Panel Rundown: Computing Science Fiction

Place: Orycon 2006
Friday, 3 PM
Panelists: L. Pierce Ludke, Frank Hayes, David W. Goldman (Michael Ehart scheduled, couldn’t make it)
Moderator: Me

[Enough time has elapsed that my memory is starting to get shaky. Correct me if you catch a technical inaccuracy. I might correct some if this from listening to the recording of it later. ]

This was my first panel of the convention, and this one caused a slight panic attack. When I checked in and got my guest packet a little after noon, I found out to my surprise that I was moderating this particular panel in 3 hours. I had received an email with all my programming and the moderators were supposed to be in bold but that formatting was lost in the copy I got. As I got acclimated to the con, I was thinking on this topic and about an hour before the panel I made some serious notes about issues, topics and writers we could bring up. I approach these very similar to the way I approach my interviews, which in both cases are being steward of a conversation. In the interview its me and another person or two, in the panel it is me, all the other panelists and all the people in the room.

We had opening statements and then discussed the history of computer in science fiction, from the days before its invention through the era up to the mini-computer. I asked at one point how intimately intertwined the visions of the malevolent computer taking control of us all (“Etaoin Shrdlu”, “I Have No Mouth and I Must Scream”) were with the anxieties of the cold war and the fear that we were losing control of our specifically human aspects. Frank brought up “A Logic Named Joe” which coincidentally is a piece I’ve been wanting to talk about in my podcast since I heard it on Spaceship Radio a few months back. Pierce brought up “Nine Billion Names of God”, David brought up Asimovian AI, and as we also got a mix of communications mixed in, I brought up my favorite story on the topic, Damon Knight’s “I See You.”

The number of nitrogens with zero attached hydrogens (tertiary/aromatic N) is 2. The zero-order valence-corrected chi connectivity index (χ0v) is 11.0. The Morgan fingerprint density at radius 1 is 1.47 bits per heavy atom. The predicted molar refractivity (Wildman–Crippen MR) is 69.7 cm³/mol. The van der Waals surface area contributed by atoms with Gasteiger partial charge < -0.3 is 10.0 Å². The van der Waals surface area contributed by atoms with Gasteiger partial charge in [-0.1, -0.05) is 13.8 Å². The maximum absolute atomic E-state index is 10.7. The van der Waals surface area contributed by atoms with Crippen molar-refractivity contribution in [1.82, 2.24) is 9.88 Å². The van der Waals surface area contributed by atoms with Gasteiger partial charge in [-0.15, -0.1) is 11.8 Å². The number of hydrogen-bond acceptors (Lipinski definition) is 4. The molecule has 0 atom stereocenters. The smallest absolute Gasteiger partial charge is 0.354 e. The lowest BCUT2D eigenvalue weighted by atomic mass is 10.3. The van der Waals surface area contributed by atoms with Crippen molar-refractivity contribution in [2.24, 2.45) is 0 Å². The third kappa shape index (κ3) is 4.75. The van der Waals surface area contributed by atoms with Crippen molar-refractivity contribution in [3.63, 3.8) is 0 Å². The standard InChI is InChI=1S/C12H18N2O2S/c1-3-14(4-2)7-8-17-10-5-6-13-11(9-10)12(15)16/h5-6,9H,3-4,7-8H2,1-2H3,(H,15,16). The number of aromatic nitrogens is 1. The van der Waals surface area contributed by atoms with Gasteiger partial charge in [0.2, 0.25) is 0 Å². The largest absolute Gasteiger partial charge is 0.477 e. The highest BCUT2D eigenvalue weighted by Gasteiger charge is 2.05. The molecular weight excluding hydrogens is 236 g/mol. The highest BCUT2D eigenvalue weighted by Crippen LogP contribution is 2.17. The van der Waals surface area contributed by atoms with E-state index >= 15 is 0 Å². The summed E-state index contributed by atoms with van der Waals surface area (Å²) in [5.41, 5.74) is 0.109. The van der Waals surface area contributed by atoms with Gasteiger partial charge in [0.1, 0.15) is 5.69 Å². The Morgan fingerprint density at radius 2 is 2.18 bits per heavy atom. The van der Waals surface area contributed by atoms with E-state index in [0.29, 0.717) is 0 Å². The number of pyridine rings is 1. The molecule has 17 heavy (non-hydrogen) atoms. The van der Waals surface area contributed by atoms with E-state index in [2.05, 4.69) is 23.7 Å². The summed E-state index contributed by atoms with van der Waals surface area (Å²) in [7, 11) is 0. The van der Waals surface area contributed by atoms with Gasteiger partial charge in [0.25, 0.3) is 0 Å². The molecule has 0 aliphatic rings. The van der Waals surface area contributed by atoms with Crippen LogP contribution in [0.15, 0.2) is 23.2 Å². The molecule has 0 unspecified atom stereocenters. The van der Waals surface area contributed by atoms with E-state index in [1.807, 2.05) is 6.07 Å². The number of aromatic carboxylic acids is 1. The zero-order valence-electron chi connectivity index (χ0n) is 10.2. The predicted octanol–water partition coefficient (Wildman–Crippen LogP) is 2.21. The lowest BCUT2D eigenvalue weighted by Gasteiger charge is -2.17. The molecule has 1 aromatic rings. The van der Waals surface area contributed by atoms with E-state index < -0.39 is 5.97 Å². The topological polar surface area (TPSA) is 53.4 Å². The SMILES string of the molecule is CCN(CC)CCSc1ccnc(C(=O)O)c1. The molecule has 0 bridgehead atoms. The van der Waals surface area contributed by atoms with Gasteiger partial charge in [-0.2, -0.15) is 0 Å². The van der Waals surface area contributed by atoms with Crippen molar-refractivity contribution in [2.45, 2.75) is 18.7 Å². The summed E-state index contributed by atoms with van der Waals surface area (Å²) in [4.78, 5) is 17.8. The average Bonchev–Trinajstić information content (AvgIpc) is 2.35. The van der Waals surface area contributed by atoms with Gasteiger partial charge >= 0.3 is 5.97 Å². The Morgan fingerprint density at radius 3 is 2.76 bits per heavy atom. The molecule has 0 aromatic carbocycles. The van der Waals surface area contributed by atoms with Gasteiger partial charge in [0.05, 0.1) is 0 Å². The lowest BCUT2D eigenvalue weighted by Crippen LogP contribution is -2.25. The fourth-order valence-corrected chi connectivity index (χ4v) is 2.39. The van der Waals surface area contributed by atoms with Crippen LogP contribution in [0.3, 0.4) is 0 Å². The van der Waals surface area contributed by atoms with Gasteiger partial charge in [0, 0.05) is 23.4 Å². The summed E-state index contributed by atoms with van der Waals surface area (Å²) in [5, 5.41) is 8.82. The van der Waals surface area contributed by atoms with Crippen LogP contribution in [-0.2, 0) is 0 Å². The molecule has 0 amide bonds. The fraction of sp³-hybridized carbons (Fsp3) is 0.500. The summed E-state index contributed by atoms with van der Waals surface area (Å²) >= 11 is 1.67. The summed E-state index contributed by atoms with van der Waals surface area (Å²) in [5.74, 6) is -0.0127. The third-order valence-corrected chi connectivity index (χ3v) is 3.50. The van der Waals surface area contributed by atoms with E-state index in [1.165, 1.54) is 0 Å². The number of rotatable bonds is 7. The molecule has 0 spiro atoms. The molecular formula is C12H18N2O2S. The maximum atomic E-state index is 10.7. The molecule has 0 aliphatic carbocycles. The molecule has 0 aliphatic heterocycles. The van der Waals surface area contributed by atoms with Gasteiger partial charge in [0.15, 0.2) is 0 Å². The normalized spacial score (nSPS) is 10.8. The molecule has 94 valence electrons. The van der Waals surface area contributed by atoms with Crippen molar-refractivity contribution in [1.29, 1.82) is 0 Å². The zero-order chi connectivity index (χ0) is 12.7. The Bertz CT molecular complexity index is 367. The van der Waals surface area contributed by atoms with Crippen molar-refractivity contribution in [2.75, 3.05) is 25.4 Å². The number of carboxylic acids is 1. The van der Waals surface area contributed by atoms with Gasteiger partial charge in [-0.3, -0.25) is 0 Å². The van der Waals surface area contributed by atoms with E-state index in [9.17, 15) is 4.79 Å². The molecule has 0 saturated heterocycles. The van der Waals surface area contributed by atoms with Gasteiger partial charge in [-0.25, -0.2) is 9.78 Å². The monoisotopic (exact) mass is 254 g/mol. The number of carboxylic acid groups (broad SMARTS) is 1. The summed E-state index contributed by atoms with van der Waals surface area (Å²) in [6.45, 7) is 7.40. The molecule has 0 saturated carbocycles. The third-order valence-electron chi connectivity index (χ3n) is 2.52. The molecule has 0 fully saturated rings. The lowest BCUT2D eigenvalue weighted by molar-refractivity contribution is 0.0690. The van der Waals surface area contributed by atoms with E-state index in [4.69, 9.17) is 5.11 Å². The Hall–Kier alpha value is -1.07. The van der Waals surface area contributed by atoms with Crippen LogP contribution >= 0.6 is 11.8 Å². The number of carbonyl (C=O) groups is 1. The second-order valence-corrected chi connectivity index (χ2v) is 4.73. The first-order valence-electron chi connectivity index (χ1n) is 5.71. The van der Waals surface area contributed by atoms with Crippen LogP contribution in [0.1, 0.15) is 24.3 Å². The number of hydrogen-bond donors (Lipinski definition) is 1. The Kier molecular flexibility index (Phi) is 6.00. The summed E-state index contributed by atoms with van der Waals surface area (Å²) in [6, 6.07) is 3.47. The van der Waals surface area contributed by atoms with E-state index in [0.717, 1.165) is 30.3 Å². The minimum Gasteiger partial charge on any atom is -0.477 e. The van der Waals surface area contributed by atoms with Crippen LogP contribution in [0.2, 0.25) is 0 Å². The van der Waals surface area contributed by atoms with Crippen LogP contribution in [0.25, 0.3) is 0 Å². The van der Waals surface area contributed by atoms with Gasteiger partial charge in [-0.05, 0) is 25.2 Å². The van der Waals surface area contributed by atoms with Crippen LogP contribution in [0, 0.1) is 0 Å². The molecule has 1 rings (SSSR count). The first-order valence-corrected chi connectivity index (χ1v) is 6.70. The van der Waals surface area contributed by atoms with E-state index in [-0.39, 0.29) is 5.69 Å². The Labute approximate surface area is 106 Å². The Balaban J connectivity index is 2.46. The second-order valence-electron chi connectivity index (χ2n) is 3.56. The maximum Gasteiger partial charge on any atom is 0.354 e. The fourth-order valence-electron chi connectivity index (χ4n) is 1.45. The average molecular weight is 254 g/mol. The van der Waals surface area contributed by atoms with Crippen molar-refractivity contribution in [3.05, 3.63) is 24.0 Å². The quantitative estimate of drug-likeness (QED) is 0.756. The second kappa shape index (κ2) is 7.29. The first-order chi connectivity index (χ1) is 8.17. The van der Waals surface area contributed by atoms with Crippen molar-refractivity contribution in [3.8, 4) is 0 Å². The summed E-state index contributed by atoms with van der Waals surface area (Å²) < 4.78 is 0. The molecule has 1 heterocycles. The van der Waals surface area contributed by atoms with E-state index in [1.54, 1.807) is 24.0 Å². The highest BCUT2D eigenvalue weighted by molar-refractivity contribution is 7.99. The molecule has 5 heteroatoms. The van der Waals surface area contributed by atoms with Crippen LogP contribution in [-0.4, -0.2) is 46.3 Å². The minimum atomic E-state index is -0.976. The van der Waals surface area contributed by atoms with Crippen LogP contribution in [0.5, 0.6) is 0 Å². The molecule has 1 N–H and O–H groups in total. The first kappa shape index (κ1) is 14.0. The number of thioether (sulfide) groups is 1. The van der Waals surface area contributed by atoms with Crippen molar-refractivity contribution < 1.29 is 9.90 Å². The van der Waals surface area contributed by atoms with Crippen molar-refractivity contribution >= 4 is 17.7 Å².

As the panel went on, we brought things forward in the literature up to the cyberpunks and talked about their particular relationship to technology. Neal Stephenson and William Gibson and Bruce Sterling were of course mentioned. I asked about who in the room used Second Life and floated the idea (that I don’t necessarily agree with) that it is a proto-manifestation of Stephenson’s Metaverse. I mentioned my relationship with cheap technology (Uplifting although I never used that term) and how I find the most important idea in the whole cyberpunk canon Gibson’s “The street finds its own uses for things.” As an example, I shot the panel and audience with my CVS camcorder.

As we closed out, I posited Charles Stross as the natural heir to this kind of situation, and floated some of his ideas from Accellerando as evidence.

Bottom Line: Fun panel, fun topic. I worried that Pierce didn’t speak enough and tried to explicitly bring her in a little more often. It was stressful because I wasn’t prepared to moderate until 5 minutes before, but it all went well. I liked this mix of people. Frank’s heavily sardonic and sarcastic manner provided the bass notes in this band. Turned out way better than I was expecting.

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Dave Slusher is a blogger, podcaster, computer programmer, author, science fiction fan and father.